Opal Information

The Opal can be called the most mysterious of all gemstones. Every opal is different and individual, one of the most spectacular precious gemstone. Nature has produced a fascinating display of all colours of the spectrum by arranging amorphous silica spheres of similar size in regular layers in an infinite variety of shades, patterns and brilliance, exposed as unique precious opal. Red is rarest and can only be produced when large sphere size is present (we are talking about sizes less than 1/1000mm).

Solid Australian OpalWhat is Opal?

Opal = Si2.nH2O Non- Crystalline form of Hydrated Silica and contains 4% to 9% water.
Hardness: 5.0 -6.5 a mineral of medium hardness
Specific Gravity: Very low 1.9 to 2.3
Occurring as Veins and Nodules (nobbies)


Opal derives its name from the Roman word, "Opalus," meaning 'to see a change (of colour)'. The early Greeks thought opals gave their owners the powers of foresight and prophecy. Romans adored the opal as a token of hope and purity. Eastern people regarded it as sacred and Arabs believed it fell from heaven. Historically, opal has long been associated with royalty. A beautiful opal called 'Orphanus' was set in the crown of the Holy Roman Emperor and was said to guard the regal honour. Opals are also set in the crown jewels of France. Napoleon gave Josephine a beautiful opal with brilliant red flashes called 'The burning of Troy', regarding her to be his 'Helen'. Shakespeare compared the play of colour to shifting inconstancy of the mind.

How should one choose an Opal?

Each opal is very unique which is described as having character and therefore choice is a matter of your personal taste. Explore the full range of shapes, colours and varieties, some of which are seldom seen outside of Australia, and choose the one that appeals to your own personality and style. Opal is birthstone for June & October and presented for the 14th & 18th wedding anniversary. 

Gemstone Healing Guide:  http://www.freespiritemporium.com/guide.html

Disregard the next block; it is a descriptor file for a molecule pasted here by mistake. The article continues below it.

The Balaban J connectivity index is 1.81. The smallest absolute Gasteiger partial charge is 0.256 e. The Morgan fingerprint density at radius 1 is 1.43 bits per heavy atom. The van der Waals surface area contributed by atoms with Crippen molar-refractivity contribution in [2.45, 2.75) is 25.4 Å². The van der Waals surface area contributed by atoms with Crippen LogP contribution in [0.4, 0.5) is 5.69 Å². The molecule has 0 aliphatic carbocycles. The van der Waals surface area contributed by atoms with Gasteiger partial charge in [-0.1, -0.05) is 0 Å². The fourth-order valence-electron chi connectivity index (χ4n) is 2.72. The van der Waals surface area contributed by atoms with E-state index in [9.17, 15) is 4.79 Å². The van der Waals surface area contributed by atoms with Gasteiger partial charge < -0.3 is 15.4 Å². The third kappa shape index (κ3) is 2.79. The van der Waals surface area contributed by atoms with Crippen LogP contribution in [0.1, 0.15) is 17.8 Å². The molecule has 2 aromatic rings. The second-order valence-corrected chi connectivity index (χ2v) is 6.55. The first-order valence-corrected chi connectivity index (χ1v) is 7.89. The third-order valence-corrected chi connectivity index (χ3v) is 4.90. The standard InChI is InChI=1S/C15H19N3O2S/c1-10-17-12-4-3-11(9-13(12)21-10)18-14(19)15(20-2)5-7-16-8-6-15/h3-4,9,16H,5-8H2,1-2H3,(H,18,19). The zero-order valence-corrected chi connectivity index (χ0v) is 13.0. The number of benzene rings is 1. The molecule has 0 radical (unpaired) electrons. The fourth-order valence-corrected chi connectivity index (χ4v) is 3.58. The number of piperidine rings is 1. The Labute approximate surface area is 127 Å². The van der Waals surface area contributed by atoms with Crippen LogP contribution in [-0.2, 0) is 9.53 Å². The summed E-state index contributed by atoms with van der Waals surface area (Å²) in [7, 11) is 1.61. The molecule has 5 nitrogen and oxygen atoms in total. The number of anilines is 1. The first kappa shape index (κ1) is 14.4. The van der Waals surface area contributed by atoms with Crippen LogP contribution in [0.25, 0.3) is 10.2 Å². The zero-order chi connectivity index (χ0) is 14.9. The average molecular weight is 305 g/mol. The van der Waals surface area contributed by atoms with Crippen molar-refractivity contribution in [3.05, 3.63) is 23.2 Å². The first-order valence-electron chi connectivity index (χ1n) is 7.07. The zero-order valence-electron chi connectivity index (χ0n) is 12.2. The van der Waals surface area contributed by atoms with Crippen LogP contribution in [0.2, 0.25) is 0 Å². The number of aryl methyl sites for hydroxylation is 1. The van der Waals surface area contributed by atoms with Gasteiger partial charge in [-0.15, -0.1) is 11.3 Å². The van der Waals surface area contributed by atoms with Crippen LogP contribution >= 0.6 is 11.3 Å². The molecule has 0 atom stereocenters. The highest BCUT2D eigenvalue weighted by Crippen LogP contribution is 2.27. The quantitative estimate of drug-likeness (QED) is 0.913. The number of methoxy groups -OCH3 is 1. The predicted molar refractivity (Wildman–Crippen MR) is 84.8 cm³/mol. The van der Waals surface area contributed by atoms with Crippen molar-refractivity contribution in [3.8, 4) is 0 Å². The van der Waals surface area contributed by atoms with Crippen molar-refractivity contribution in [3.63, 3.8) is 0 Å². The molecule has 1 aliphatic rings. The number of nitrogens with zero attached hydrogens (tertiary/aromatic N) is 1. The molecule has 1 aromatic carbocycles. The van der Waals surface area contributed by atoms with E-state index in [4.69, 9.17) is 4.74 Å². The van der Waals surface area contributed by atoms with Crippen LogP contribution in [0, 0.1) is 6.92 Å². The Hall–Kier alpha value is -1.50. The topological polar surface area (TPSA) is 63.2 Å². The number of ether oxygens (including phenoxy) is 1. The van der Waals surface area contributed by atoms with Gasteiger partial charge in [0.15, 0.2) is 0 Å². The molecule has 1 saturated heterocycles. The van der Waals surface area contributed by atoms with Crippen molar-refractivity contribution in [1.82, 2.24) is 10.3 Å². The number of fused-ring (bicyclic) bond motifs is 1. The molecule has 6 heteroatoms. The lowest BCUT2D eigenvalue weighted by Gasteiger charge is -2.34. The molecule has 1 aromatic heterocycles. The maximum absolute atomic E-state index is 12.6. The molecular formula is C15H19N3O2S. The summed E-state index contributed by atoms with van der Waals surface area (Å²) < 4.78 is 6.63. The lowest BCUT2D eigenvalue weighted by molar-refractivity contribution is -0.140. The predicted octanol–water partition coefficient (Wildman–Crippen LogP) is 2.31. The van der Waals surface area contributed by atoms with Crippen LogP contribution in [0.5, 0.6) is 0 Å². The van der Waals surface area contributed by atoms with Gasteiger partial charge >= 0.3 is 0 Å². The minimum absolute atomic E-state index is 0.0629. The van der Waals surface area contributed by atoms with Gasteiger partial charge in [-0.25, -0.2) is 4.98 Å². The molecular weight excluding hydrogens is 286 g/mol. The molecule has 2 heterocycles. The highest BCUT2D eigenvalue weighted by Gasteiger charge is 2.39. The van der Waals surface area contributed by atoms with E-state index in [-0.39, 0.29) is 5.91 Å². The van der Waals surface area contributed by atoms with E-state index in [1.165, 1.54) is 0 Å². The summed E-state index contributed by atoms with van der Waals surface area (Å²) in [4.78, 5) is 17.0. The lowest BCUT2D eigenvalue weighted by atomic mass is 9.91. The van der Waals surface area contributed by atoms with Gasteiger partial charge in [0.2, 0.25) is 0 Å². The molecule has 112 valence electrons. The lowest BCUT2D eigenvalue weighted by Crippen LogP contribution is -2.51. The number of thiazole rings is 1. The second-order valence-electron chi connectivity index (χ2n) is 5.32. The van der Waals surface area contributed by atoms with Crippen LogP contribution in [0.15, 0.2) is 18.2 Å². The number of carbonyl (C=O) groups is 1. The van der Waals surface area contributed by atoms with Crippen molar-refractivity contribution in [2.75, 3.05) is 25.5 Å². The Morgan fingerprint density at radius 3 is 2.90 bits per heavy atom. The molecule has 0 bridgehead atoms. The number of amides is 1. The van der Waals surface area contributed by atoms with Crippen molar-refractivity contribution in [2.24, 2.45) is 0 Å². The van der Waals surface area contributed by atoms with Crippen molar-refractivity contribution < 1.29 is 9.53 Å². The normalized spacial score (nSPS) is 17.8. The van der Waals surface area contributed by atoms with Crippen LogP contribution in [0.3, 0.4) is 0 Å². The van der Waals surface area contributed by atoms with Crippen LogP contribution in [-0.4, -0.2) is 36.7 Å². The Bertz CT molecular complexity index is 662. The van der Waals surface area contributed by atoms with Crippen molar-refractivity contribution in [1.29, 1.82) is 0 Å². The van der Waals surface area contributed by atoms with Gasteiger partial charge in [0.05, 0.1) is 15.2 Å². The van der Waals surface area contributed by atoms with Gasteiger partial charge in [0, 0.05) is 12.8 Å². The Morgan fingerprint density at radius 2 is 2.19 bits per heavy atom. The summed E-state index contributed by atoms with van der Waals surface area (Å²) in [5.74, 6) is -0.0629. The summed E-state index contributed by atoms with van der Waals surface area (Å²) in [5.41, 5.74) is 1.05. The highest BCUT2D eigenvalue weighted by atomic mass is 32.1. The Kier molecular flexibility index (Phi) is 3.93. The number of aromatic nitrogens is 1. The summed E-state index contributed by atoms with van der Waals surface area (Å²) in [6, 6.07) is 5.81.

Opal helps with stomach and intestine problems, recall of past lives, aids inner beauty, faithfulness and eyesight. The value of Opal is based on the following criteria: brilliance or lustre (brightness of colour), rarity of the colour or spectral colour range, type of pattern, any unique colour pattern, face-up Display (not only showing its beauty from acute angles), character, cut, shape, size, inclusions and imperfections. In these categories opal is priced per carat weight (0.2g). Boulder Opal is occurring in thin veins in sedimentary ironstone boulders found mainly in the arid regions of western Queensland and is unique to Australia. It is naturally bonded to its host rock, dense brown ironstone. Boulder opal may be light, dark or black. By modern designers boulder opals are used cut as well as shaped like its natural features are showing. In the last twenty years this type of opal has become extremely popular as it can display the same darkness and brilliance as a high quality black opal. The Yowah Nut received its name from the place where it is found and from its shape. It is a small boulder containing most diverse kernels of opal patterns and is perhaps the most unusual variety of boulder opal. Cut and polished, they inspire many artists to create extraordinary jewellery. Where the Opal is mixed through the ironstone it is called Matrix Opal. Opal can also be found as a pseudomorph replacing fossil shells, bones, or wood. The bodymass (potch) consists of random sphere sizes in irregular layers, and is opaque, usually white, grey, bluish, brown or black. Precious Opal often forms as a layer on potch. Black Opal has a natural dark or grey Potch base or dark body colour against which the play of colour shows up brilliantly. To find a matching pair can be very difficult. Almost all of the world's supply of Black Opal is Australian, mainly from Lightning Ridge NSW. Quality black opals can fetch prices equivalent to a good diamond on a per carat basis.


Lately dark Opals were found in Mintabie S.A., similar to black opal. Light Opal mainly comes from Coober Pedy, Mintabie and Andamooka in South Australia. The descriptive names "white", "milky", "grey", and "semi-black" Opal refer to the natural potch base or body colour of the Opal.


Crystal Opal is translucent with no opaque potch base and found at all opal fields. Some Crystal Opals show no colour unless put on a black background. These stones, when used for jewellery are usually set enclosed with background e.g. blackened silver or cement. This does not detract from the price. 


Jelly Opal is very transparent.

The back of Opals is not always polished and can have  inclusions. This does not effect the price.

Sometimes a cutter polishes the back to give the option of setting the stone either way.

Opal Nomenclature and Classification


Opal is Australia's National Gemstone. Australia produces 95% of the world's natural precious opal supply. This nomenclature encompasses all types and varieties of opal to provide a standardisation of terminology but does not establish any valuation methodology. The Australian Gemstone Industry Council Inc. in collaboration with the Australian Gem Industry Association Ltd., the Gemmological Association of Australia Ltd., the Lightning Ridge Miners Association Ltd. and the Jewellers Association of Australia Ltd., has produced the following nomenclature for the classification of opal. Opal is a gemstone consisting of hydrated amorphous silica with the chemical formula SiO2.nH2O. There are two basic forms of opal described by visual appearance.